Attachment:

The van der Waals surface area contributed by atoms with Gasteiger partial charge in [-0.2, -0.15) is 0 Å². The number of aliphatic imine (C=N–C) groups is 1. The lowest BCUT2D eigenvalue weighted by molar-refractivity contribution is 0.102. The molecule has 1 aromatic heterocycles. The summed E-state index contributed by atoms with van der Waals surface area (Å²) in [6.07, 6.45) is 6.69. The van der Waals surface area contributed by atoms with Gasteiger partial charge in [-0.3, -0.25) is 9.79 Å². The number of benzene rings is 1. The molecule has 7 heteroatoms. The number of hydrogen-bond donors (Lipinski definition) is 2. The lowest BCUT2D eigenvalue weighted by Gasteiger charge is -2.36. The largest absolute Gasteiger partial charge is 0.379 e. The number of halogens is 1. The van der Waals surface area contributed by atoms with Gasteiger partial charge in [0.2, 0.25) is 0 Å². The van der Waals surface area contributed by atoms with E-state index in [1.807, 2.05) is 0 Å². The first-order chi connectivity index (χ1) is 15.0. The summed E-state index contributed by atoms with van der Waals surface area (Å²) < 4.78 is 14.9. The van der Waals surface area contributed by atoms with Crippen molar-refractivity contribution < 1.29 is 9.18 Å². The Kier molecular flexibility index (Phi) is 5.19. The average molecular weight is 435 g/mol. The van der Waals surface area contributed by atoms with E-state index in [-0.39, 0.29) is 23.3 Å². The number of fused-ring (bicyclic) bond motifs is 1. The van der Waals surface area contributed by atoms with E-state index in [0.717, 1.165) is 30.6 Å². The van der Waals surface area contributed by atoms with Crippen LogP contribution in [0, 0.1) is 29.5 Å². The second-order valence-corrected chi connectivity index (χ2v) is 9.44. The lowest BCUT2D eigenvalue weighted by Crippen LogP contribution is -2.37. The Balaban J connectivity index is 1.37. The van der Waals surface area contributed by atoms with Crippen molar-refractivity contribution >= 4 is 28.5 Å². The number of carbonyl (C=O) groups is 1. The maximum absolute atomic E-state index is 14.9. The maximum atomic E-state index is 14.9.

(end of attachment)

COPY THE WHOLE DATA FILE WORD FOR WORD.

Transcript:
The van der Waals surface area contributed by atoms with Gasteiger partial charge in [-0.2, -0.15) is 0 Å². The number of aliphatic imine (C=N–C) groups is 1. The lowest BCUT2D eigenvalue weighted by molar-refractivity contribution is 0.102. The molecule has 1 aromatic heterocycles. The summed E-state index contributed by atoms with van der Waals surface area (Å²) in [6.07, 6.45) is 6.69. The van der Waals surface area contributed by atoms with Gasteiger partial charge in [-0.3, -0.25) is 9.79 Å². The number of benzene rings is 1. The molecule has 7 heteroatoms. The number of hydrogen-bond donors (Lipinski definition) is 2. The lowest BCUT2D eigenvalue weighted by Gasteiger charge is -2.36. The largest absolute Gasteiger partial charge is 0.379 e. The number of halogens is 1. The van der Waals surface area contributed by atoms with Gasteiger partial charge in [0.2, 0.25) is 0 Å². The van der Waals surface area contributed by atoms with E-state index in [1.807, 2.05) is 0 Å². The first-order chi connectivity index (χ1) is 15.0. The summed E-state index contributed by atoms with van der Waals surface area (Å²) < 4.78 is 14.9. The van der Waals surface area contributed by atoms with Crippen molar-refractivity contribution < 1.29 is 9.18 Å². The Kier molecular flexibility index (Phi) is 5.19. The average molecular weight is 435 g/mol. The van der Waals surface area contributed by atoms with E-state index in [-0.39, 0.29) is 23.3 Å². The number of fused-ring (bicyclic) bond motifs is 1. The van der Waals surface area contributed by atoms with E-state index in [0.717, 1.165) is 30.6 Å². The van der Waals surface area contributed by atoms with Crippen LogP contribution in [0, 0.1) is 29.5 Å². The second-order valence-corrected chi connectivity index (χ2v) is 9.44. The lowest BCUT2D eigenvalue weighted by Crippen LogP contribution is -2.37. The Balaban J connectivity index is 1.37. The van der Waals surface area contributed by atoms with Crippen molar-refractivity contribution >= 4 is 28.5 Å². The number of carbonyl (C=O) groups is 1. The maximum absolute atomic E-state index is 14.9. The maximum atomic E-state index is 14.9.